Waivers For People With Criminal Records
Portions of the content on this page are available as public information on the USCIS website.
Criminal offenses committed domestically in the United States or abroad may have immigration consequences. If you have any criminal history, it is of the utmost importance to have it evaluated before applying for any immigration benefits. If you are currently involved in criminal proceedings, your criminal defense attorney or public defender has a duty to advise you of the immigration consequences a guilty or “no contest” plea carry.
When it comes to criminal offenses for immigration purposes, there is no statute of limitations that precludes an offense from being considered by an adjudicator. The offense or offenses in question also do not necessarily have to result in a conviction to hold negative immigration consequences. While you may expunge your record in criminal court, this does not make the offense disappear for immigration purposes. These offenses can make you either deportable if you were legally admitted to the United States, or inadmissible if you are seeking to enter the United States or were not lawfully admitted.
There are two main categories of offenses: (1) crimes involving moral turpitude (“CIMT”), and (2) “aggravated felonies.”
Crimes Involving Moral Turpitude
While there is no concrete definition of a CIMT in immigration law, it is generally considered conduct that is “depraved or immoral, or a violation of the basic duties owed to fellow man.” An adjudicator looks to whether the conduct indicates a “vicious motive or corrupt mind.” Common examples include larceny, fraud, and crimes involving intent to harm.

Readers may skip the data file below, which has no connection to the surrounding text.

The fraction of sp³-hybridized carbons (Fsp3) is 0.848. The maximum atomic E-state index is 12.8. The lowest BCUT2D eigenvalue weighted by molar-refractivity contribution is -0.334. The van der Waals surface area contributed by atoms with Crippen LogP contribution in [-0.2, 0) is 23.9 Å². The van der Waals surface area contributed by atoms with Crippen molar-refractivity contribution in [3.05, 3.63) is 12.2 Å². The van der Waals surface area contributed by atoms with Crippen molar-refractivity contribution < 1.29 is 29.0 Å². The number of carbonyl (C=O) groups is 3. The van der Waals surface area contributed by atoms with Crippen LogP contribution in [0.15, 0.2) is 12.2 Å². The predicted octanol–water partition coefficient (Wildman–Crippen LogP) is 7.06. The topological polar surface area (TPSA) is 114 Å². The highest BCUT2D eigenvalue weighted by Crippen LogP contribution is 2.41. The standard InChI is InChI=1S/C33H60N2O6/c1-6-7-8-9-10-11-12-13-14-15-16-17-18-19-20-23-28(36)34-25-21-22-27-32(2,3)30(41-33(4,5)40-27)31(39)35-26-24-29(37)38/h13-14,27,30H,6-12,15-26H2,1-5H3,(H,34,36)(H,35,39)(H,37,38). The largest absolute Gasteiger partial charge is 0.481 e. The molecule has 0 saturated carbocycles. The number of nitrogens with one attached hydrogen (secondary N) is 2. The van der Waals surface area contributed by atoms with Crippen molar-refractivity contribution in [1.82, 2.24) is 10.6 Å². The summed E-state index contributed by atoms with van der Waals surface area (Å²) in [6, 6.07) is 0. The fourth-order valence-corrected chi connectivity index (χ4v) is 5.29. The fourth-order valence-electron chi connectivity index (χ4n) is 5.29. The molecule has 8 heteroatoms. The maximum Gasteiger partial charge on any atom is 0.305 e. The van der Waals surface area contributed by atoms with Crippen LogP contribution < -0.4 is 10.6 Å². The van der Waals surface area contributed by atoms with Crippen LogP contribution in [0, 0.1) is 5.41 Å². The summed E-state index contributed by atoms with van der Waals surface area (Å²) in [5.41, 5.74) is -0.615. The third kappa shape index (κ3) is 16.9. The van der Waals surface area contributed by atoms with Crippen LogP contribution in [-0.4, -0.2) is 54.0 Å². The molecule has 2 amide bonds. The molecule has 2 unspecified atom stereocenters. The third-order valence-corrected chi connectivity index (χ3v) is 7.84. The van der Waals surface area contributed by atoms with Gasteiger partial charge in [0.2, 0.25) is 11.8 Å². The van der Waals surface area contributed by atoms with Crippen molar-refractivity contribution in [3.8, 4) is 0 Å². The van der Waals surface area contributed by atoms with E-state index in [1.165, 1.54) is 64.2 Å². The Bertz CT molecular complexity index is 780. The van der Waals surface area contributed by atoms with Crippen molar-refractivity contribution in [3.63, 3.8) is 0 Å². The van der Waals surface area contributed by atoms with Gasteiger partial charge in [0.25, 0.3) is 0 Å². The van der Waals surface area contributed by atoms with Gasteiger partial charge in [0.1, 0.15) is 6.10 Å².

To be considered deportable for committing a CIMT, you must have been convicted within 5 years of admission to the United States and the crime carries a sentence of at least one year. If you were convicted of multiple CIMTs, you are also deportable.
To be considered inadmissible, you must have been convicted of the CIMT, admitted having committed the CIMT, or admitted to committing acts that would be considered a CIMT.
An aggravated felony is a deportable offense that carries some of the harshest immigration consequences. Contrary to what the name suggests, the crime does not need to be a felony to be considered such. These are officially enumerated within immigration law under 8 USC § 1101(a)(43), and include bribery, burglary, counterfeiting, forgery, fraud with loss exceeding $10,000, receipt of stolen property, and theft. Many of these require sentences of at least one year.
Outside of these two categories, other offenses that are considered grounds of inadmissibility or deportability include controlled substance offenses, prostitution, trafficking, firearms offenses, and domestic violence offenses.
Non-Immigrant Visa Waivers
If you have been found inadmissible to the United States after applying for a non-immigrant visa, you may be eligible to have the inadmissibility ground waived through a waiver under section 212(d)(3) of the Immigration and Nationality Act, also known as a “Hranka waiver.” The specific grounds evaluated for this waiver are:
- The recency and seriousness of the actions that made you inadmissible;
- Reason for proposed travel to the United States;
- The positive or negative effect of the entry to U.S. public interests;
- Whether the conduct is a single, isolated incident, or a pattern; and
- Evidence of reformation or rehabilitation.